A new study led by researchers at the University of Michigan has determined that a dinosaur-killing asteroid that smashed into Earth 66 million years ago produced mile-high waves around the globe as part of a megatsunami.
Researchers said they reviewed geological records at more than 100 sites around the world that helped them determine impacts were experienced thousands of miles away from the impact zone of the 8-mile-wide asteroid.
"This tsunami was strong enough to disturb and erode sediments in ocean basins halfway around the globe, leaving either a gap in the sedimentary records or a jumble of older sediments," Molly Range, lead author at the University of Michigan, said in a statement.
Simulations created by the research team showed the asteroid produced a tsunami wave that was nearly 1-mile-high as it propagated outward in all directions.
Researchers said that one hour after impact, the wave had already spread hundreds of miles, and by 48 hours, nearly the entire world was impacted.
"Depending on the geometries of the coast and the advancing waves, most coastal regions would be inundated and eroded to some extent," study authors said in a statement. "Any historically documented tsunamis pale in comparison with such global impact."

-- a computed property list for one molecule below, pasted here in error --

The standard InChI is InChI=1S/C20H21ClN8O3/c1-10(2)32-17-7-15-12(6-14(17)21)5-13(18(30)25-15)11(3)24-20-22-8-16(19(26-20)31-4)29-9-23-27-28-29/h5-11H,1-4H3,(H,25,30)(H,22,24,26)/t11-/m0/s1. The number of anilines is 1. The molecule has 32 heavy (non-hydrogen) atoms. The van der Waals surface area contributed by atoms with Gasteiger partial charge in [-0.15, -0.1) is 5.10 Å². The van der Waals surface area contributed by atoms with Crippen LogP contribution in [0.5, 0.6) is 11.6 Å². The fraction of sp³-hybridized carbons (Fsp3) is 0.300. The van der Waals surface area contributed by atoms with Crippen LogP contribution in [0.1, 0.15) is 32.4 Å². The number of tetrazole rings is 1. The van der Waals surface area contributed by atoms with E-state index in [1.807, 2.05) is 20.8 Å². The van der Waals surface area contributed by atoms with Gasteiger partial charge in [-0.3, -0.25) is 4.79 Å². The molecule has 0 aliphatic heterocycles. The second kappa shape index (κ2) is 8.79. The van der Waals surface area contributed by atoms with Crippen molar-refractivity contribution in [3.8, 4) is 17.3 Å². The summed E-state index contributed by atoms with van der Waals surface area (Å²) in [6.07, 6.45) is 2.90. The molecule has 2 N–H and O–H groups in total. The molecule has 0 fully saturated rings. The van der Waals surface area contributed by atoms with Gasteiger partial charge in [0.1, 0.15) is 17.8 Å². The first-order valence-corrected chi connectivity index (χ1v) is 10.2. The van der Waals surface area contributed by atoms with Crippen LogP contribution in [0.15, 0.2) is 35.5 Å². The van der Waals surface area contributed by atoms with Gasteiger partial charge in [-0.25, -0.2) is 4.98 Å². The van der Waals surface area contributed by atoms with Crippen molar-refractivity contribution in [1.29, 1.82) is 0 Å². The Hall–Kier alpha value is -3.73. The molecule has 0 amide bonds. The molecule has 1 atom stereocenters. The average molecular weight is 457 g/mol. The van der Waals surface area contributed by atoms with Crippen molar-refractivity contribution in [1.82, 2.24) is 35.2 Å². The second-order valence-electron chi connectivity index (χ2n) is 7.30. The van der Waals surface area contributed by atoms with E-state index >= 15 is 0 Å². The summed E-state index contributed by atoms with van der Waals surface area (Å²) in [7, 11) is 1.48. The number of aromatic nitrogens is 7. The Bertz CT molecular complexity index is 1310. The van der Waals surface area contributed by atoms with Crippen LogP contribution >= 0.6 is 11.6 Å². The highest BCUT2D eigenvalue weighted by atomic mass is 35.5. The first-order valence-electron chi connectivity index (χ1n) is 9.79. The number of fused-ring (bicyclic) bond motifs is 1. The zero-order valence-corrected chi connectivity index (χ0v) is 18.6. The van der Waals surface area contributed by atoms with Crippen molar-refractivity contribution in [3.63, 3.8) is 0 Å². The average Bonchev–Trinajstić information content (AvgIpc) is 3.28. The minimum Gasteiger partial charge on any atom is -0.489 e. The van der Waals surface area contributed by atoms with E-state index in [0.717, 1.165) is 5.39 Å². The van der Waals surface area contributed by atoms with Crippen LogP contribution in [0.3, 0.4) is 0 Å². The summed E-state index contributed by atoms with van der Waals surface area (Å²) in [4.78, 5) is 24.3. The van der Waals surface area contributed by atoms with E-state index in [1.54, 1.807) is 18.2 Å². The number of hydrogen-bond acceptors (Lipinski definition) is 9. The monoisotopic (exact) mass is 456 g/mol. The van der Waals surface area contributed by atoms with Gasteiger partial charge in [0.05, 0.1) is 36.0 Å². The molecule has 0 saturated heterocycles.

FILE-Two tsunami survivors sit on top of a car which was damaged by the tsunami in January 2005 in Banda Aceh, Indonesia. (Dimas Ardian/Getty Images)
The study suggested that the underwater current likely exceeded .4 miles per hour which was strong enough to erode nearly everything away on the sea floor.
The event was estimated to have produced 30,000 times more energy than the December 2004 Indian Ocean earthquake tsunami, which killed more than 230,000 people.
Researchers are planning to conduct further studies to model the extent of coastal sea level rise during a catastrophic event.
FILE-Two survivors walk down a road covered with debris leftover from the tsunami disaster as they return to look for their homes in the town of Leupung, about 30 kms from Banda Aceh, in January 2005. (CHOO YOUN-KONG/AFP via Getty Images)
The National Oceanic and Atmospheric Administration said the studies will help determine the risks future asteroids pose to life around the world.